Right to information done right
- The landmark RTI Act requires strict implementation
By Sumudu Chamara
Although various phenomena were assigned a prime value in different stages of the growth of the human race, information has now become the most valuable phenomenon contributing to the advancement of not only people’s lives, but also politics, society, and economy. Therefore, ensuring the citizens’ right to information (RTI) is a cardinal duty of a country that upholds democratic values.
This was stated by Cabinet Spokesman and Mass Media Minister Dullas Alahapperuma, while speaking about the State’s responsibility in protecting and strengthening the citizens’ RTI during a webinar held to mark International Day for Universal Access to Information 2021, which fell on 28 September.
Quoting an aphorism by American activist Ralph Nader that “information is the currency of democracy”, Alahapperuma said that ensuring the RTI becomes a duty of the State, as the RTI has a direct impact on the people’s lives and democracy.
He added that every government has a duty to ensure that the RTI of citizens does not remain a mere law, but that it is put into action, and that the absence of adequate space for accurate information is tantamount to a breeding ground for the spread of false information. He also noted that the publicising of inaccurate information results in a bigger impact on the society than hiding accurate information does.
The discussion, organised by the Journalists for Rights organisation and moderated by Attorney-at-Law (AAL) Dulan Dasanayaka, was also attended by former Speaker of Parliament Karu Jayasuriya, former Deputy Mass Media Minister Karunarathna Paranawithana, Tamil National Alliance (TNA) Parliamentarian Shanakiyan Rasamanickam, RTI Commission Member and AAL Somapala Punchihewa, Transparency International Sri Lanka (TISL) Executive Director (ED) and AAL Nadishani Perera, and Nelumyaya Foundation Programme Director and RTI activist and AAL Radika Gunaratne.
Old laws vs. new laws
During the discussion, RTI Commission Member Punchihewa explained some of the bitter realities faced by the RTI Commission, despite having in place legal provisions enacted under the RTI Act No. 12 of 2016 as amended.
He said that the implementation of the RTI Act is a challenging task, even though it is a need of the hour, which was achieved through a struggle that spanned over 10 years and in the face of opposition from certain governments.
He added that even though public institutions usually give information without hesitation, around 5% of them do not, and that this is when the public has to seek the assistance of the RTI Commission.
According to Punchihewa, despite the existence of laws to support the RTI Commission’s duties, public officials’ traditional attitudes which do not support the idea of giving the public access to information, and laws that can be used to hinder the implementation of the RTI Act, have affected the public’s ability to obtain information under the RTI Act.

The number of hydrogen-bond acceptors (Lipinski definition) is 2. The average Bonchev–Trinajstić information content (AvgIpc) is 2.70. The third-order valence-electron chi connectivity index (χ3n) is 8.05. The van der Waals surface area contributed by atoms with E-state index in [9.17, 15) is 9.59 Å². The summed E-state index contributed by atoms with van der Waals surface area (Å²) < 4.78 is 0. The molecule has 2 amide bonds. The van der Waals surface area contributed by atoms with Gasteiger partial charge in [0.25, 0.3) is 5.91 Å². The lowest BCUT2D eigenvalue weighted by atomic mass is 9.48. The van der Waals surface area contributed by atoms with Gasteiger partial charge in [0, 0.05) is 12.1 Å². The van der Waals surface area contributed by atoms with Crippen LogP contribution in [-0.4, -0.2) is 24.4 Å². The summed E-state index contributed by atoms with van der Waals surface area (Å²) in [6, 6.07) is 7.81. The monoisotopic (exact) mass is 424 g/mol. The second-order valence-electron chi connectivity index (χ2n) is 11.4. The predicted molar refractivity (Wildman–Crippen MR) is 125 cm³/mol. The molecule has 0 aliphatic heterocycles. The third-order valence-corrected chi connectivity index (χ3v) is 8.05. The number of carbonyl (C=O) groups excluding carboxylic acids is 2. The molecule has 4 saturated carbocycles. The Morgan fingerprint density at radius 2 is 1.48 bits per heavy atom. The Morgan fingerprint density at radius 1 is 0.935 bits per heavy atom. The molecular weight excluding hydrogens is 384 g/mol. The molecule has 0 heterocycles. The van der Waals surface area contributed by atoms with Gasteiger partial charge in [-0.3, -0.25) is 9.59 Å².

Punchihewa noted: “Old laws did not permit giving information; however, the RTI Act allows it. Therefore, when the RTI Act came into effect, some public officials tried to find loopholes in the laws to refrain from giving information. This is due to their tendency to stick to the old laws and practices that do not support revealing information freely. In our legal system, even after a certain right is guaranteed through a new law, there are other laws that can supersede the new law. It is one of the characteristics of our law. There were difficulties in explaining who is entitled to the ownership of information. Public officials were under the impression that it is the Government or the authorities. Some still haven’t understood that the people own public information, but it is the public that appoints those governing the country and pays for their salaries.
“In some RTI cases, lawyers try to drag cases out based on and using old laws. Sometimes they try to prevent the person making the request from obtaining information, and sometimes they do it to buy time. These acts delay the process of providing information. Some try to claim that they do not have information in order to get rid of their obligation to provide information, and in some cases, they claim that they have destroyed the information (documents containing information). In around 50 instances, it was observed that some officials had developed a habit of refraining from giving information by taking time. When the RTI Commission pointed out that cases can be filed against the officer, not the institution, at Magistrate’s Courts, around 45 of them gave information that was not provided before.”